BENGALURU: For the first time in more than a decade, reservoirs in the Cauvery command area are expected to fill up by the end of July. As of Friday evening, Krishnaraja Sagar (KRS) reservoir in Mandya was just 3 ft short of its full capacity of 124.8 ft at 121.4 ft. The inflow into the reservoir continued to be in excess of 30,000 cusecs. At this rate, KRS is expected to reach its full reservoir level by early next week, official sources said.
Meanwhile, owing to surging water levels, alerts have been issued to areas downstream to prevent any untoward incident. After three years of strife between Karnataka and Tamil Nadu over the Cauvery water-sharing due to consecutive drought years, the downpour is likely to lead the two states to bury the hatchet for a few more months at least.
Another matter to cheer, especially for farmers, is that the embargo against growing water-intensive crops such as paddy will be lifted if rainfall continues at the same rate, according to officials from Agriculture Department. Yet, a few experts are wary of a possible dry spell, which has caused havoc after good spells of rainfall in the past. Apart from it, the disparity in the distribution of rainfall, which was poor especially in north Karnataka districts, has already caused worry for farmers cultivating rain-fed crops.
Though parts of the state received excess rainfall over the past one-and-a-half month, rainfall was well within the variability of monsoon observed in the past few years, said G S Bhat, chairman, Centre for Atmospheric and Oceanic Sciences, Indian Institute of Science. “For the last several years, we have been on a deficient side. This year, we have excess rainfall,” he said.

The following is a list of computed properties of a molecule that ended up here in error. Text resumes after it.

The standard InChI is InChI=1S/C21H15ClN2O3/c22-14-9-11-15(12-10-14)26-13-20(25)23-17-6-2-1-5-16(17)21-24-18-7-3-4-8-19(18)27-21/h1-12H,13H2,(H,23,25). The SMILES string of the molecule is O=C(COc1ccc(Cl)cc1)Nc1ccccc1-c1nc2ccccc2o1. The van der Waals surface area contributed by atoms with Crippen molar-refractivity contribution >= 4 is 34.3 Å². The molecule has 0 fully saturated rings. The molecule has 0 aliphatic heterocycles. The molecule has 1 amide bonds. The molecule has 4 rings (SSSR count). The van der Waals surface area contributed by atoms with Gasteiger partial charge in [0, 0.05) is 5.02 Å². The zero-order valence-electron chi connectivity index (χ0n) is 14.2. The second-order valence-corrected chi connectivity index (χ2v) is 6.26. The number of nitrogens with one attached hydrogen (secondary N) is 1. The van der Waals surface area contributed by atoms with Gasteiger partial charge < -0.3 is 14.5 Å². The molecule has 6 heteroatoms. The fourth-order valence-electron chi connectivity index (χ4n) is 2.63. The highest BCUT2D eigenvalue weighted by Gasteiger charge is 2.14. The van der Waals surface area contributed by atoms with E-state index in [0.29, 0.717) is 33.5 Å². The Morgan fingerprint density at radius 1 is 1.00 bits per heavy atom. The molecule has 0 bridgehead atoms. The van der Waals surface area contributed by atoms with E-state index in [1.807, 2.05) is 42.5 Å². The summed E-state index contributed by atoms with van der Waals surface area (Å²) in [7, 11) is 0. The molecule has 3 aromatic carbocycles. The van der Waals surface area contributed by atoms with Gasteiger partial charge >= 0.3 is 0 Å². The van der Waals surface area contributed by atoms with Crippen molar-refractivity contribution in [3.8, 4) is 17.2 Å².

He said that fluctuations in total rainfall received during the period was normal. Quoting the example of Bengaluru Urban district, he said that while the district received a minimum of 650 mm rainfall, it could go up to 1,500 to 1,700 mm. S S M Gavaskar, scientist, Karnataka State Natural Disaster Monitoring Cell, said that widespread rainfall is forecast to continue in malnad and south interior Karnataka.
“There has been a good inflow into almost all reservoirs in the state. In some places, alerts have been issued for people residing in low-lying areas,” he said.
After struggling for three consecutive years to release water to Tamil Nadu, Karnataka appears to be on course to fulfil its water commitment to the neighbouring state. Between June 1 and July 12, Karnataka has released 28.08 tmcft of water. As per the new water sharing agreement, Karnataka has to release 40.43 tmcft to Tamil Nadu by July 31